5 True Polish Heroes of World War II and Their Extraordinary Stories

Polish people made of bones and blood whose bravery became legendary.

kurtdeiner (CC0), Pixabay

The times of war give thousands or even millions of stories about the heroic acts, fight for life and bravery stronger than fear. Every year at the beginning of September we can read more stories about everyday heroes who were brave, impressive, troubled and who suffered. These are only a few of many interesting stories about the extraordinary people:

Stanisław Marusarz

He was a PolishNordic skiing competitor in the 1930s, who became the war heroes. In 1938 he won a silver medal in ski jumping during the World Ski Championships in Lahti as the first Polish who earned a medal in such a competition. Less than a year later, after Germans attacked Poland, he didn’t escape to the safer area of Europe, but joined AK (Armia Krajowa) and fought until he was captured in 1940. When he heard the death sentence, he decided to escape. His spectacular escape from German prison to Hungary. Marusarz survived the war and in 1966 the organizers of the famous Four Hills Tournament invited him as a guest to make a show jump.

Marek Edelman

The man whose books are full of the naked truth. He tells the stories of his life in such a drastic way, that it is difficult to read them. However, he lived them in the Warsaw Ghetto. He was a polish-jew, one of the leaders of the Ghetto Uprising and later he took a part in the Warsaw Uprising. When from July 1942 Jews from the Ghetto were herded to an umschlagplatz (or departure point), a square at its southern end, and on to trains 6,000 at a time, Edelman was under no illusion about the real fate of those people. He couldn’t save them all, but he saved many lives who, according to him, would be useful in the rebel cause to save more people and whose lives he was able to protect. After the war, he became a cardiologist, but the bitterness of the nightmare he faced stayed with him forever. He took a part of the fight with the socialistic system in Poland and in the Polish Round Table Talks of 1989.He died in 2009 as the last surviving leader of the Warsaw Ghetto Uprising.

Irena Sendler

She was a nurse, a social worker, a young woman who in her twenties smuggled approximately 2,500 Jewish children out of the Warsaw Ghetto. She provided them shelter and false documents to save them from the nightmare of the Holocaust. After the war, some of her „Jewish children” decided to thank her, but she stayed humble until the end of her life. She died in 2008 at age 98.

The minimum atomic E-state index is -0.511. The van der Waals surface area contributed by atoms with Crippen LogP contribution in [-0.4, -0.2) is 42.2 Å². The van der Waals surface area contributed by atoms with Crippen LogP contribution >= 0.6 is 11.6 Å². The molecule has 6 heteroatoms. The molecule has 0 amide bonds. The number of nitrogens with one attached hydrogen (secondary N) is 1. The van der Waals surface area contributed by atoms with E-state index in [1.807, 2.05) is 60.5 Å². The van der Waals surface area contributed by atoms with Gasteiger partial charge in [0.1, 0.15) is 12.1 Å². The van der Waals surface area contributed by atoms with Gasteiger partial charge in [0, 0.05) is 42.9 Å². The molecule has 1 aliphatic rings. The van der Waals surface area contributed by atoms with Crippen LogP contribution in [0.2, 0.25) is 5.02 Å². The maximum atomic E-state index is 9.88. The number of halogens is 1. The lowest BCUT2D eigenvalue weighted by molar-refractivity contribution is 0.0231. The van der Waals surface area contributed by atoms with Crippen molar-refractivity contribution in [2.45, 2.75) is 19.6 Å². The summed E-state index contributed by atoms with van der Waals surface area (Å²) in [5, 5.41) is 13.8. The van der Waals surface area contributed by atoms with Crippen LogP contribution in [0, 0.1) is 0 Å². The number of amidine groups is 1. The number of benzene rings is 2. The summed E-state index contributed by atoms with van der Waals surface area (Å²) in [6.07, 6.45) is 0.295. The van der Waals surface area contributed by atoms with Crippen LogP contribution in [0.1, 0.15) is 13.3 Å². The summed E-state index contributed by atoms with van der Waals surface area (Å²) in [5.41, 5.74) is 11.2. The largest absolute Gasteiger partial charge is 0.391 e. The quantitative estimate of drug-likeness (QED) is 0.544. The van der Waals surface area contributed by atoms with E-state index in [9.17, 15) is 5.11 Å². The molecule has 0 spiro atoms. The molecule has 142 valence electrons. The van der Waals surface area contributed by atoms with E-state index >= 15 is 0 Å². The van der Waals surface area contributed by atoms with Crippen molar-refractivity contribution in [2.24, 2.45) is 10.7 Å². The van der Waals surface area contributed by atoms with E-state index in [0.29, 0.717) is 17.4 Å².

Jan Bytnar „Rudy”

This is more than a story of one man. Jan Bytnar and friends who tried to save his life became the heroes of the legend about the timeless friendship, stronger than the bullets. Bytnar, known as „Rudy” (ginger), was a scoutmaster and a member of Polish anti-Nazi resistance and Szare Szeregi (Grey Ranks). In 1493 he was 22 years old and after several impressive actions accomplished, he was arrested by Germans and tortured with the other prisoners. However, his friends, including famous in Poland Aleksy Dawidowski (Alek) and Tadeusz Zawadzki(Zośka) decided to risk their lives to save their friend. They were all at the same age, their friendship started at school.During the action known as The Operation Arsenal, Alek lost his life. Jan died in the hospital due to the massive injuries caused by the German torture.

Zofia Rapp-Kochańska

She was born in Berlin as Zofia Konieczka, her parents were Polish. During the World War II, she was one of the most successful spies, whose actions allowed to find the famous battleship „Tirpitz”, hidden in Norwegian fiords by Germans. It was sunk after her reports. Moreover, she fought in the Warsaw Uprising and discovered the plans of the factory producing elements to the Nazi submarines in Hamburg. This woman with the face of an angel was so fluent in German, that nobody suspected her. She worked during the World War II on the route Warsaw – Berlin – Hamburg – Heidelberg – Hanower – Ludwigshafen – Saarbrucken. She was arrested in 1943 with her husband, she was just a month before delivering a baby. Sadly, Kochański was killed, but she escaped. After the war, she became a wife of Zbigniew Ścibór -Rylski, Aviator, the soldier of the Warsaw Uprising and the former Polish Air Force officer. In 2017 he celebrated his 100 birthday and once again made a speech during the anniversary of the Uprising.

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